I don’t think there is one silver bullet which can reverse this decline. Speaking as someone who monitors track and field developments and who likes to run, I can only offer my amateur suggestions.
Firstly, there must be some role which can be played by former athletes in the development of future stars. I refuse to believe that our younger generation of athletes and aspiring athletes have nothing to learn about G. Shanti’s experience of winning SEA games gold in the 100m and 200m in 1997 at the age of 30 after she became a mother. I am certain that with the proper incentive and infrastructure, many of these former greats can make the transition into being coaches themselves. Alberto Salazar may not be a household name even in the United States but this former New York and Boston marathon champion was instrumental in coaching Mo Farah to Olympic and World Championship Gold for the 5000m and 10000m. He was also the coach of American runner Galen Rupp, who brought home the Olympic silver in the 10k, beating many other more accomplished Kenyan and Ethiopian athletes. Given the proper support, training and incentives, I am sure that some of our former champions can make a similar transition to become successful coaches themselves.
Secondly, more conducive environments and infrastructure can be created in order to find, nurture and develop our athletes. Eugene, Oregon otherwise known as Niketown not only has the facilities but also the environment which allows athletes to train together and to push themselves to be the best in the world. In Malaysia, it is difficult to find functioning tracks where aspiring athletes can train. The ‘soft’ infrastructure in terms of sponsorship, coaching, medical treatment, sports conditioning, training colleagues and the like are found in even smaller quantities. Even if our more promising athletes get sent overseas, they face the challenge of having adapt to new surroundings and non-athletic challenges. There is no replacement for a strong, home grown program to identify and nurture talent.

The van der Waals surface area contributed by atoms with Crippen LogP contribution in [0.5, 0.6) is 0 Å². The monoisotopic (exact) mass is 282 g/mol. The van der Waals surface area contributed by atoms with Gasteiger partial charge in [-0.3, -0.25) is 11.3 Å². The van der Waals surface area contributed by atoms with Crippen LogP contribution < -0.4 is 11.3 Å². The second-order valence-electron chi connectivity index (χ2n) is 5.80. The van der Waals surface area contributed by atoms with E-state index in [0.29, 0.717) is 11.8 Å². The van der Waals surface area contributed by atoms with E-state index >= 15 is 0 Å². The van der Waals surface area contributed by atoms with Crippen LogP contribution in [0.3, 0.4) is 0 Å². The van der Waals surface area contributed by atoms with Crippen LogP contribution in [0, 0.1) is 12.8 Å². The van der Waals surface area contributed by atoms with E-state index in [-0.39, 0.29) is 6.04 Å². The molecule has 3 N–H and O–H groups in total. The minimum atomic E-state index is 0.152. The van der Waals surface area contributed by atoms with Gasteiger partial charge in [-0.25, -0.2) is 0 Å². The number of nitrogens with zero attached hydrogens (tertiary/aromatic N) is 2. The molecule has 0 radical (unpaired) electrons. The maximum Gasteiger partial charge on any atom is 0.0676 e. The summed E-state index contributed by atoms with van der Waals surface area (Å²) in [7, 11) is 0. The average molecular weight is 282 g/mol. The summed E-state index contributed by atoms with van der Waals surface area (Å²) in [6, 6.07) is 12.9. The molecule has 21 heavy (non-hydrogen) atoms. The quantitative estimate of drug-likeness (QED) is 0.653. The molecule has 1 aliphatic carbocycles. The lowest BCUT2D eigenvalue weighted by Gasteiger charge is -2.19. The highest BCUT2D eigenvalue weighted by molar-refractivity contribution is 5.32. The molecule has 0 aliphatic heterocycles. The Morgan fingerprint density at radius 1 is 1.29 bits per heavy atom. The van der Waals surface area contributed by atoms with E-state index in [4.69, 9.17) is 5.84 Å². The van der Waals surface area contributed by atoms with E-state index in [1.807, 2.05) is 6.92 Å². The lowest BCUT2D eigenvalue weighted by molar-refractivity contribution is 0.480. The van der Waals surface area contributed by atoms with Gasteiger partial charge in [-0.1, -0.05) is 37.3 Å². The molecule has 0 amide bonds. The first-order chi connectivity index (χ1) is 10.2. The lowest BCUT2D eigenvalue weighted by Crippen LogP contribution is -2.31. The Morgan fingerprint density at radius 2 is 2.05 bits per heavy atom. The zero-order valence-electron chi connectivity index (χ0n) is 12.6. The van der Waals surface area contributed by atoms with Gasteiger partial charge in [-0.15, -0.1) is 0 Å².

Third, the right sponsorship support must be provided, especially to our most promising athletes. I still recall the inter-bank athletic championships which used to feature bank employees such as G.Shanti and Nur Herman Majid. This was a way for these athletes to receive a regular income and to maintain flexibility in terms of their working-training schedule. Most of these banks also have their own training facilities (some located in my constituency in the Bangi area) where these athletes can train. Sadly, the inter-bank games are gone along with the employee sponsorships that came along with them.
I’m sure that there are many other suggestions and insights which are useful for returning Malaysia to its glory days on the track. But I’m not sure if they will be implemented soon enough to avert yet another disappointing performance in the next few SEA games. In the meantime, I will have to make do with my memories of the 1990s with the likes of G. Shanti and her fellow champions.
Dr. Ong Kian Ming is the MP for Serdang and can be reached at firstname.lastname@example.org.